Research on the effects of grading has slowed down in the last couple of decades, but the studies that are still being done reinforce the earlier findings. For example, a grade-oriented environment is associated with increased levels of cheating (Anderman and Murdock, 2007), grades (whether or not accompanied by comments) promote a fear of failure even in high-achieving students (Pulfrey et al., 2011), and the elimination of grades (in favor of a pass/fail system) produces substantial benefits with no apparent disadvantages in medical school (White and Fantone, 2010).
How did we get here with grades often taking over the focus of courses and the focus of learning for both instructors and students? How can we wind our way back out of this tangled web of rubrics, quizzes, endless comments on papers, gradebooks, grading policies, percentages, letters, numbers, marking and more marking! How can we ‘take back Saturday night’? How can we leverage digital tools and technologies to assist us in providing feedback (and I am not meaning the LMS’ gradebook or quiz features!)?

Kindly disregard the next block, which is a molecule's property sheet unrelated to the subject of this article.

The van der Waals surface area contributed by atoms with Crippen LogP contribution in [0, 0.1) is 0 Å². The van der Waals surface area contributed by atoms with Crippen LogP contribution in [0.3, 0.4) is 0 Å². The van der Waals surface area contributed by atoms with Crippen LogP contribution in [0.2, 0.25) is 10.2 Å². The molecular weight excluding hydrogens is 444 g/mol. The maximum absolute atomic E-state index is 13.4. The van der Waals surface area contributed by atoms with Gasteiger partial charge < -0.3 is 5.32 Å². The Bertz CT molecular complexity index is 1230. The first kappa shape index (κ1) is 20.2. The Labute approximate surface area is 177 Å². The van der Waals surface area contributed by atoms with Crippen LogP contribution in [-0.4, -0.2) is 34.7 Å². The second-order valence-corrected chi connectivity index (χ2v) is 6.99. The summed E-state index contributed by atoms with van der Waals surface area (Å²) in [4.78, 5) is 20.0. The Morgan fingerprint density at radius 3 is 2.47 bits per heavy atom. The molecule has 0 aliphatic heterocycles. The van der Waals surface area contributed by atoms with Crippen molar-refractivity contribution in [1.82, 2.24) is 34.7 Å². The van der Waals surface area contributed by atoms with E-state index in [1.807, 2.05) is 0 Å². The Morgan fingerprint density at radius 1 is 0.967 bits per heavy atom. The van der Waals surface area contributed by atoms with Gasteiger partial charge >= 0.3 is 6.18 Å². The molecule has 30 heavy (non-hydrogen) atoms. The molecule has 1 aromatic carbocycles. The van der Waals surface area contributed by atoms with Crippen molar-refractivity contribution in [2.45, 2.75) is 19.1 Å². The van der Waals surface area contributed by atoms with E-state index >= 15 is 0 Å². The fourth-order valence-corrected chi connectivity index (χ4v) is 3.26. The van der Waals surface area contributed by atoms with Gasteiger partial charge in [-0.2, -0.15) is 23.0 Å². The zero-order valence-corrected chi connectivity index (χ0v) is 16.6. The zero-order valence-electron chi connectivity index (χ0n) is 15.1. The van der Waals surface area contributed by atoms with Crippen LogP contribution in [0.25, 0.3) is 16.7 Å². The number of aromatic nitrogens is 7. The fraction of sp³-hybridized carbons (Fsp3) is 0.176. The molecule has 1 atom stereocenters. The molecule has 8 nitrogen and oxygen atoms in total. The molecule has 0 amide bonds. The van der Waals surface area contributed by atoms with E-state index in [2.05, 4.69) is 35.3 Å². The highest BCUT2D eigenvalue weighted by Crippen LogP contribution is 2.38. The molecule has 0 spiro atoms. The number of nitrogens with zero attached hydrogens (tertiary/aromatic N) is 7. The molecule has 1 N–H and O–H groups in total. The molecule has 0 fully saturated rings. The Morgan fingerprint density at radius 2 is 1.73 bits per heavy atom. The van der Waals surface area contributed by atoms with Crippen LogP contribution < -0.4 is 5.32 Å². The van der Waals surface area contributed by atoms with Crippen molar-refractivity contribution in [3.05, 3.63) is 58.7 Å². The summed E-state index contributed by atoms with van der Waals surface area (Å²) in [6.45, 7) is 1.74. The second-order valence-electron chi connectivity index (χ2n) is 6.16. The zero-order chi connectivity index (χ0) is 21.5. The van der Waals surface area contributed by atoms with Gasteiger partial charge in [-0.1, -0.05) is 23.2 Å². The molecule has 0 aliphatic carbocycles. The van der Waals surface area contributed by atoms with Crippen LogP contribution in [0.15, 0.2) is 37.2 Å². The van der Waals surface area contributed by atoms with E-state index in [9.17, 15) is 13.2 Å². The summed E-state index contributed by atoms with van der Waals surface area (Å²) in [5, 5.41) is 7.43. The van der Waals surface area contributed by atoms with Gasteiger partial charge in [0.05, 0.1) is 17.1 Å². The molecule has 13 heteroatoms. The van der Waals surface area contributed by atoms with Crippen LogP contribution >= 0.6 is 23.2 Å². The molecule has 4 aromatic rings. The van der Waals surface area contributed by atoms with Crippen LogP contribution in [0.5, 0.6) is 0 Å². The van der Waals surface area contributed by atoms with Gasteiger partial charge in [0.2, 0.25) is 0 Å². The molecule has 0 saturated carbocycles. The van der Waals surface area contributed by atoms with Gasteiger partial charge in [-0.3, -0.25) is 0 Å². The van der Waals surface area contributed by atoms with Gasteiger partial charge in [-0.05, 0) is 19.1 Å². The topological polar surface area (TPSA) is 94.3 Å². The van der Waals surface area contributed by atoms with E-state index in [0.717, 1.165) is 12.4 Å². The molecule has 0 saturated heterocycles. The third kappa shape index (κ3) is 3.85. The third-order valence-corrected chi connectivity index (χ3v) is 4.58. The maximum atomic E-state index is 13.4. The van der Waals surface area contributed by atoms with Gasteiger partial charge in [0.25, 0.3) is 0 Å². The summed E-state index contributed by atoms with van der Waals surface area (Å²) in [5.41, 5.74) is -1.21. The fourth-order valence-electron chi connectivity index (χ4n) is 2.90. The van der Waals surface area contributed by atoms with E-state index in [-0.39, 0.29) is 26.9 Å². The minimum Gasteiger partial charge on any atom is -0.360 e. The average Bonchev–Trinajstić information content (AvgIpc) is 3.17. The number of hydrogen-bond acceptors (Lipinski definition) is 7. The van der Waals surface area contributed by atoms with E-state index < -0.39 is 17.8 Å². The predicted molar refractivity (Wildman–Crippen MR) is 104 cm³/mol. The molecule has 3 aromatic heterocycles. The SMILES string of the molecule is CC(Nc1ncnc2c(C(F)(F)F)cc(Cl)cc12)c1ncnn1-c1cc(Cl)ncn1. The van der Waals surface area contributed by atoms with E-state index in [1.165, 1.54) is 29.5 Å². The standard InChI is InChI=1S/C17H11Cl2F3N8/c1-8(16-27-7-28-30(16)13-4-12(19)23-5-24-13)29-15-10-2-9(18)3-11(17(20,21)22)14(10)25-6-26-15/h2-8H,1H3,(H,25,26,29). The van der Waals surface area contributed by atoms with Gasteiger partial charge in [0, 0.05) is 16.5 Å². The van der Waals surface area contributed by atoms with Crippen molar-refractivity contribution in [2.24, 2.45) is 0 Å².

Let’s free ourselves of marking! Completely. Right here. Right now.
To ‘ungrade’ or ‘unmark’ your course, you need to start with confidence that you are aiding in the learning process by removing marking and grading – and in no way are negatively affecting students or you in the process. While it would be wise to consult your teaching and learning centre and any supervisory roles, ungrading a course should fit within good teaching practices at any institution. Ungrading a course has been done by many college and university instructors and by K-12 educators for years! The research is clear – ungrading a course changes the learning experience for the better. Your students will thank you and you will have hours of time back in your life – freed of marking and giving grades!